Membrane Research

Environmental Engineering and Reactor Technology

Membrane Research

Membrane Group


The Membrane Research Laboratory has extensive research activities on basic membrane material development, membrane contactors, membrane gas separation processes, and allied modelling and simulations. One major focus of our research is CO2 separation in various applications, including CO2 capture from flue gas, biogas upgrading, natural gas sweetening, and hydrogen recovery. There is also ongoing research on membranes for separation of other gas mixtures and liquids, for example, natural gas dehydration and forward osmosis process. The membrane materials in focus are various types of polymers, nanocomposites (and mixed matrix membranes), carbon membranes, and ionic liquid based membranes. The developed membranes have been tested as pilot and onsite demonstrations in industrial processes. One patent has been licensed to Air Products.

For more information about the membrane research lab, please contact Professor Liyuan Deng (

The Membrane Research Laboratory has well-equipped facilities for membrane fabrication, characterization and performance evaluation. The research infrastructure for membrane research on CCS is in connection with the EU supported ECCSEL project, from which financial support for the free access to our lab is open to users from all over the world (Link:


On-going Projects (updated in 2019 April):


NanoMEMC2 - A Horizon2020 project, 2016-2019

This project, coordinated by the University of Bologna, focuses on the development of nanocomposite membranes based on graphene and nanocellulose, targeting at different CO2 capture processes (e.g., post-combustion, pre-combustion and biogas upgrading). In particular, the addition of nanocellulose and graphene derivates into various polymeric matrixes (both hydrophilic and hydrophobic) will be investigated in terms of transport properties for various gases (CO2, N2, CH4, and H2). Process simulation analysis will be used to assess the separation performance in the real process configuration. 11 partners are involved in the project to carry out research activities, including membrane synthesis to a pre-pilot test. The NTNU team is involved in 3 different work packages, with responsibility in the material synthesis, membrane characterization, and membrane module preparation. The project started in October 2016 and it will last for 3 years. One postdoc (Dr. Zhongde Dai) and one PhD student (Saravanan Janakiram) from the Membrane Research Laboratory are directly involved.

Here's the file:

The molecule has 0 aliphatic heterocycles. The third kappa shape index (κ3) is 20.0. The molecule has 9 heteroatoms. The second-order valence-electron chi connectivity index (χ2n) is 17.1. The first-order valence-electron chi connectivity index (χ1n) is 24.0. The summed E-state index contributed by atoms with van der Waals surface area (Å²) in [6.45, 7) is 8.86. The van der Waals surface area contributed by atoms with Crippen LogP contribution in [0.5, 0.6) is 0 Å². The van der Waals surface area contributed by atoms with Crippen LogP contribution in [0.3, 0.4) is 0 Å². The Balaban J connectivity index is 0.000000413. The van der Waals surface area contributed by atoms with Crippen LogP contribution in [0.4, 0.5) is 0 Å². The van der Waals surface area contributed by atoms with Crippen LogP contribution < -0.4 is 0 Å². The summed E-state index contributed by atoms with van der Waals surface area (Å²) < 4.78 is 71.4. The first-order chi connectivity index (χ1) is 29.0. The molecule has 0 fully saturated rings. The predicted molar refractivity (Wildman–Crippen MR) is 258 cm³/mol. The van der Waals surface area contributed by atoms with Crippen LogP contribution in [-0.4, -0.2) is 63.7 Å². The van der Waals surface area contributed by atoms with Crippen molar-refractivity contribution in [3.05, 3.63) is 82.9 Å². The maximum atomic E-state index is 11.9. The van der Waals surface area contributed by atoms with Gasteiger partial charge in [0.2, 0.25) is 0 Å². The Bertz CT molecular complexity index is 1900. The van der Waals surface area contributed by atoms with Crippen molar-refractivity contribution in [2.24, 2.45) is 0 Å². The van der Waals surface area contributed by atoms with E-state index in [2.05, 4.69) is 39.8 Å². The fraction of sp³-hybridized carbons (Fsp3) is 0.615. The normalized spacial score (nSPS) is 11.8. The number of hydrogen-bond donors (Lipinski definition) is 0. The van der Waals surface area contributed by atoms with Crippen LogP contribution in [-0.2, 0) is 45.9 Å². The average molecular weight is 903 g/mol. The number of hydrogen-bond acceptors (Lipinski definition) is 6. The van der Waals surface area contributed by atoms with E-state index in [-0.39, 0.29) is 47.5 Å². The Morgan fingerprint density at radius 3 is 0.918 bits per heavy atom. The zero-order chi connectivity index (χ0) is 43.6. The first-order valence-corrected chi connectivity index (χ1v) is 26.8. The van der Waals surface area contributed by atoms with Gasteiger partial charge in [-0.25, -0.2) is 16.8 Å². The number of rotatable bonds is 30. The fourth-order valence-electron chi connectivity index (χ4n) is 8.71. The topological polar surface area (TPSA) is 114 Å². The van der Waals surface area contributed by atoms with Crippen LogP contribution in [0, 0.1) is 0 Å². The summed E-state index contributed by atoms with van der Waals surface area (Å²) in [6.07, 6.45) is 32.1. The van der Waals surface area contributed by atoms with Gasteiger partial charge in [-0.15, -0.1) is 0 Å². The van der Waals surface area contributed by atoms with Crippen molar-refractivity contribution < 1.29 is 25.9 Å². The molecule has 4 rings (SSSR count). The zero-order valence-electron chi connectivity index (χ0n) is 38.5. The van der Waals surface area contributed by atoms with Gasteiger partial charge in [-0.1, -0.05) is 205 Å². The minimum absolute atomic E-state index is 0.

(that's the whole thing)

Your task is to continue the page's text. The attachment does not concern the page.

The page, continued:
MembrAlign - A Research Council of Norway project through CLIMIT Program, 2017-2020

The project is an IPN project coordinated by Condalign AS, aiming to develop an innovative approach to fabricate hybrid membranes with structured dispersion of the particles. The controlled alignment of the particles makes it possible to achieve the best effects of the added phase, which improves the membrane separation performance by breakthrough the trade-off between selectivity and permeability for CO2 separation applications. Two researchers (Dr. Maria Teresa Guzman Gutierrez and Dr. Arne Linbråthen) are involved in the project.


Fat H2 - A Research Council of Norway project through CLIMIT Program, 2019-2023

The research activities of the project include the identification of different fixed (e.g., polyamines) and mobile carries (e.g., amine-based, ILs-based) to enhance CO2/H2 separation, development of protocols for the dispersion of GO or functionalized GO nanosheets and preparation of defect-free thin nanocomposite membranes, evaluation of the CO2 separation performance and the effect of impurities (SO2, CO, and H2S), and optimization of the process by modeling and simulation. A researcher (Dr. Arne Linbråthen) and a PhD student (starting autumn 2019) will be working on the project.


Nano-MBE - A Research Council of Norway project through Nano-2021 Program, 2015-2019